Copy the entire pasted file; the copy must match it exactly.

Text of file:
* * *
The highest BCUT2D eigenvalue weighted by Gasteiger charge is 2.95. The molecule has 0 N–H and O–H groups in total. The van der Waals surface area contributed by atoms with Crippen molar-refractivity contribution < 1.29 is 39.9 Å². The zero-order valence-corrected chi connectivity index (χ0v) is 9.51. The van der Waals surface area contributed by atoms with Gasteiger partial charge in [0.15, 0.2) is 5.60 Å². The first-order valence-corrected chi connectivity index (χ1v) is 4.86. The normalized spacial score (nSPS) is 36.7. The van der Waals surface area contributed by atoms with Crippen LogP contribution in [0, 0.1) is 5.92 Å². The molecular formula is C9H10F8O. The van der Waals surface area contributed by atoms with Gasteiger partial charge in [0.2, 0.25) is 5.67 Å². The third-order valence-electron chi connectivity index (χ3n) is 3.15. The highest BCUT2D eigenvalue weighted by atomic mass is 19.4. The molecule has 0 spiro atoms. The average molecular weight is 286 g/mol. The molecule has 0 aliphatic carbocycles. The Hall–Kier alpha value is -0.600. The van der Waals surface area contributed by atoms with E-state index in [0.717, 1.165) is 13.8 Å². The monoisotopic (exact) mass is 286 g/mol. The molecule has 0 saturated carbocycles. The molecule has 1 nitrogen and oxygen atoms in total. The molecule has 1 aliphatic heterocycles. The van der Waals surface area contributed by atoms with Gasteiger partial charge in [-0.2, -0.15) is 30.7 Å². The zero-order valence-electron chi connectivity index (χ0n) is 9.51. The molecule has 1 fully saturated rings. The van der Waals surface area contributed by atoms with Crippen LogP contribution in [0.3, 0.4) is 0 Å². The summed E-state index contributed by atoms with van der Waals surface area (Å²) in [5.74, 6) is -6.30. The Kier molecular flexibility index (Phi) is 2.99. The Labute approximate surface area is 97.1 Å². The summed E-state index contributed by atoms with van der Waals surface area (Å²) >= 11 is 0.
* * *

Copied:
The highest BCUT2D eigenvalue weighted by Gasteiger charge is 2.95. The molecule has 0 N–H and O–H groups in total. The van der Waals surface area contributed by atoms with Crippen molar-refractivity contribution < 1.29 is 39.9 Å². The zero-order valence-corrected chi connectivity index (χ0v) is 9.51. The van der Waals surface area contributed by atoms with Gasteiger partial charge in [0.15, 0.2) is 5.60 Å². The first-order valence-corrected chi connectivity index (χ1v) is 4.86. The normalized spacial score (nSPS) is 36.7. The van der Waals surface area contributed by atoms with Crippen LogP contribution in [0, 0.1) is 5.92 Å². The molecular formula is C9H10F8O. The van der Waals surface area contributed by atoms with Gasteiger partial charge in [0.2, 0.25) is 5.67 Å². The third-order valence-electron chi connectivity index (χ3n) is 3.15. The highest BCUT2D eigenvalue weighted by atomic mass is 19.4. The molecule has 0 spiro atoms. The average molecular weight is 286 g/mol. The molecule has 0 aliphatic carbocycles. The Hall–Kier alpha value is -0.600. The van der Waals surface area contributed by atoms with E-state index in [0.717, 1.165) is 13.8 Å². The monoisotopic (exact) mass is 286 g/mol. The molecule has 0 saturated carbocycles. The molecule has 1 nitrogen and oxygen atoms in total. The molecule has 1 aliphatic heterocycles. The van der Waals surface area contributed by atoms with Gasteiger partial charge in [-0.2, -0.15) is 30.7 Å². The zero-order valence-electron chi connectivity index (χ0n) is 9.51. The molecule has 1 fully saturated rings. The van der Waals surface area contributed by atoms with Crippen LogP contribution in [0.3, 0.4) is 0 Å². The summed E-state index contributed by atoms with van der Waals surface area (Å²) in [5.74, 6) is -6.30. The Kier molecular flexibility index (Phi) is 2.99. The Labute approximate surface area is 97.1 Å². The summed E-state index contributed by atoms with van der Waals surface area (Å²) >= 11 is 0.